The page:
Zone, JJ, Taylor, TB, Kadunce, DP, Chorzelski, TP, Schachner, LA, Huff, JC. “IgA antibodies in chronic bullous disease of childhood react with 97 kDa basement membrane zone protein”. J Invest Dermatol. vol. 106. 1996. pp. 1277-80. (In a study of 12 sera obtained from patients of chronic bullous dermatosis of childhood, 8 of these sera bound to the epidermal roof of high-salt-split skin substrate also reacted with a 97-kDa protein that co-migrated with a 97-kDa protein reacted by IgA autoantibodies from adult patients affected by LABD, strongly suggesting that the target antigens for both of these forms of disease are the same.)
Talhari, C, Mahnke, N, Ruzicka, T, Megahed, M. “Successful treatment of linear IgA disease with mycophenolate mofetil as a corticosteroid sparing agent”. Clin Exp Dermatol. vol. 30. 2005. pp. 297-8. (Mycophenolate mofetil is an option for the treatment of LABD.)
Peterson, JD, Chan, LS. “Linear IgA dermatosis responsive to trimethoprim-sulfamethoxazole”. Clin Exp Dermatol. vol. 32. 2007. pp. 756-8. (An adult patient who failed to respond completely to mycophenolate mofetil and systemic corticosteroid, and was not able to tolerate dapsone, was completely controlled by adding a dose of trimethoprim-sulfamethoxazole.)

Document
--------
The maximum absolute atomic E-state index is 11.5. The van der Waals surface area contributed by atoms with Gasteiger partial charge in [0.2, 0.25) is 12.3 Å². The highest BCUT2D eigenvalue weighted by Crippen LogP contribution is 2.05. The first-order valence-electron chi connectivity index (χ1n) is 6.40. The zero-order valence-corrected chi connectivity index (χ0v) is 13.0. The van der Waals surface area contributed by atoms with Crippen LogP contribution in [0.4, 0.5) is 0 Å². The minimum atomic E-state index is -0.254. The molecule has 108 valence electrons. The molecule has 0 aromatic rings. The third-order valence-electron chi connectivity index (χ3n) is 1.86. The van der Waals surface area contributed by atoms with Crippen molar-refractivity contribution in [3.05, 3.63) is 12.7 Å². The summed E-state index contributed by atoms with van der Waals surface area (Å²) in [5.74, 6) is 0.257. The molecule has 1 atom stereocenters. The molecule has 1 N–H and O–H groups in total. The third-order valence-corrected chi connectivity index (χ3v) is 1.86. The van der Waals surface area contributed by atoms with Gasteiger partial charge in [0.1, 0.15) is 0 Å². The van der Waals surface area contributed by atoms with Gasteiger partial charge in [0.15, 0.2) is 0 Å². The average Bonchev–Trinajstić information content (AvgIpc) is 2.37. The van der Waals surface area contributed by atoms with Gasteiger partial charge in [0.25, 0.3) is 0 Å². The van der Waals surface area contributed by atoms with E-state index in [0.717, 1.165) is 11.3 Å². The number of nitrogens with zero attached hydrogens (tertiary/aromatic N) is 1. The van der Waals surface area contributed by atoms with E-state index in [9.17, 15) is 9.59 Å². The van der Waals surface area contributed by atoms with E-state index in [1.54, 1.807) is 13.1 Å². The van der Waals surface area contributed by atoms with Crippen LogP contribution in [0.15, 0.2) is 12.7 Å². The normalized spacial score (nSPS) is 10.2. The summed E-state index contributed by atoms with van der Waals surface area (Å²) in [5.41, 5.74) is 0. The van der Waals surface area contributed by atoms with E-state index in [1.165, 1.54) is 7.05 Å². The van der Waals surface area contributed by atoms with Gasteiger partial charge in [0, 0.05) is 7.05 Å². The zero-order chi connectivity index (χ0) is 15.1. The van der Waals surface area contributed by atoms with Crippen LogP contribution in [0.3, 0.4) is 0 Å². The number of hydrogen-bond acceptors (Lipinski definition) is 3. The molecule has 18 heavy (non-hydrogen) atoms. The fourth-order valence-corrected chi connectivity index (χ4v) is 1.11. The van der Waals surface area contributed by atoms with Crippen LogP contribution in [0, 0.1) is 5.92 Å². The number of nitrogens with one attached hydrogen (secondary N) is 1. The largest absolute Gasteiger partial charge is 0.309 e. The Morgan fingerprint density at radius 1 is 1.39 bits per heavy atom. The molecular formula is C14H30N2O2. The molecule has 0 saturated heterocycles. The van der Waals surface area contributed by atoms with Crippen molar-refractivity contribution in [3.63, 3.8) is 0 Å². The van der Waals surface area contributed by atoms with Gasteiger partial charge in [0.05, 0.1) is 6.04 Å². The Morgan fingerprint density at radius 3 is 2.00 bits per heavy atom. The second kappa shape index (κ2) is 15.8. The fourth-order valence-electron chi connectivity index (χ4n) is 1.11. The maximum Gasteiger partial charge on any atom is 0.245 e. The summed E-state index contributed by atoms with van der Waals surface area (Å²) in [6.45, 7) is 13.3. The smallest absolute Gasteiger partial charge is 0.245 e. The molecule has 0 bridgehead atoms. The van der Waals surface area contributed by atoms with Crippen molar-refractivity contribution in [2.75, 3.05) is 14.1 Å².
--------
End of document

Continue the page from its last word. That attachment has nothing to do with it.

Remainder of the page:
Cummings, JE, Snyder, RR, Kelly, EB, Raimer, SS. “Drug-induced linear immunoglobulin A bullous dermatosis mimicking Stevens-Johnson syndrome: a case report”. Cutis. vol. 79. 2007. pp. 203-7. (The drug-induced form of LABD can resemble Stevens-Johnson syndrome, thus,physician should be alerted to this possibility, as removal of the offending drug is essential for managing this form of disease.)
Coelho, S, Tellechea, O, Reis, JP, Mariano, A, Figueiredo, A. “Vancomycin-associated linear IgA bullous dermatosis mimicking toxic epidermal necrolysis”. Int J Dermatol. vol. 45. 2006. pp. 995-6. (Vancomycin-induced LABD can resemble a life-threatening dermatosis toxic epidermal necrolysis and physicians should be alerted to this possibility and obtain appropriate diagnostic tests such as direct immunofluorescence microscopy to rule out this possibility.)
Zeharia, A, Hodak, E, Mukamel, M, Danziger, Y, Mimouni, M. “Successful treatment of chronic bullous dermatosis of childhood with colchicine”. J Am Acad Dermatol. vol. 30. 1994. pp. 660-1. (Colchicine is an option to treat pediatric patients affected by LABD.)